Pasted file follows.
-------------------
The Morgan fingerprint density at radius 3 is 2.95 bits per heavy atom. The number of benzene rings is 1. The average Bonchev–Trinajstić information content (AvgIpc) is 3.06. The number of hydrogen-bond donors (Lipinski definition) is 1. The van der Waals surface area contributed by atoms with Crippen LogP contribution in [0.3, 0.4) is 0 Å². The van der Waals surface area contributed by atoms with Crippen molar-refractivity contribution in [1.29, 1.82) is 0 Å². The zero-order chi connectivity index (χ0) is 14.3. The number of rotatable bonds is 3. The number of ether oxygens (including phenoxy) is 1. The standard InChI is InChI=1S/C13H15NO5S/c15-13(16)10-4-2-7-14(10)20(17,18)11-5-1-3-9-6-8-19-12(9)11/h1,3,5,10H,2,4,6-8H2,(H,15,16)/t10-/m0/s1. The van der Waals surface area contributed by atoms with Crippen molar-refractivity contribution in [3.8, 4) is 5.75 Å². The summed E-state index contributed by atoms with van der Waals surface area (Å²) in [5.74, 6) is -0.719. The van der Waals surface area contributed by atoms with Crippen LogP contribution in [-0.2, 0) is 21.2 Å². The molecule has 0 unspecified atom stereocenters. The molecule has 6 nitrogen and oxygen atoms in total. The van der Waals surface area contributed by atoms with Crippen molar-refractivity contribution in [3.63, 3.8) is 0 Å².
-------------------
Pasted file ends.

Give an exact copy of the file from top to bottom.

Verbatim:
The Morgan fingerprint density at radius 3 is 2.95 bits per heavy atom. The number of benzene rings is 1. The average Bonchev–Trinajstić information content (AvgIpc) is 3.06. The number of hydrogen-bond donors (Lipinski definition) is 1. The van der Waals surface area contributed by atoms with Crippen LogP contribution in [0.3, 0.4) is 0 Å². The van der Waals surface area contributed by atoms with Crippen molar-refractivity contribution in [1.29, 1.82) is 0 Å². The zero-order chi connectivity index (χ0) is 14.3. The number of rotatable bonds is 3. The number of ether oxygens (including phenoxy) is 1. The standard InChI is InChI=1S/C13H15NO5S/c15-13(16)10-4-2-7-14(10)20(17,18)11-5-1-3-9-6-8-19-12(9)11/h1,3,5,10H,2,4,6-8H2,(H,15,16)/t10-/m0/s1. The van der Waals surface area contributed by atoms with Crippen molar-refractivity contribution in [3.8, 4) is 5.75 Å². The summed E-state index contributed by atoms with van der Waals surface area (Å²) in [5.74, 6) is -0.719. The van der Waals surface area contributed by atoms with Crippen LogP contribution in [-0.2, 0) is 21.2 Å². The molecule has 0 unspecified atom stereocenters. The molecule has 6 nitrogen and oxygen atoms in total. The van der Waals surface area contributed by atoms with Crippen molar-refractivity contribution in [3.63, 3.8) is 0 Å².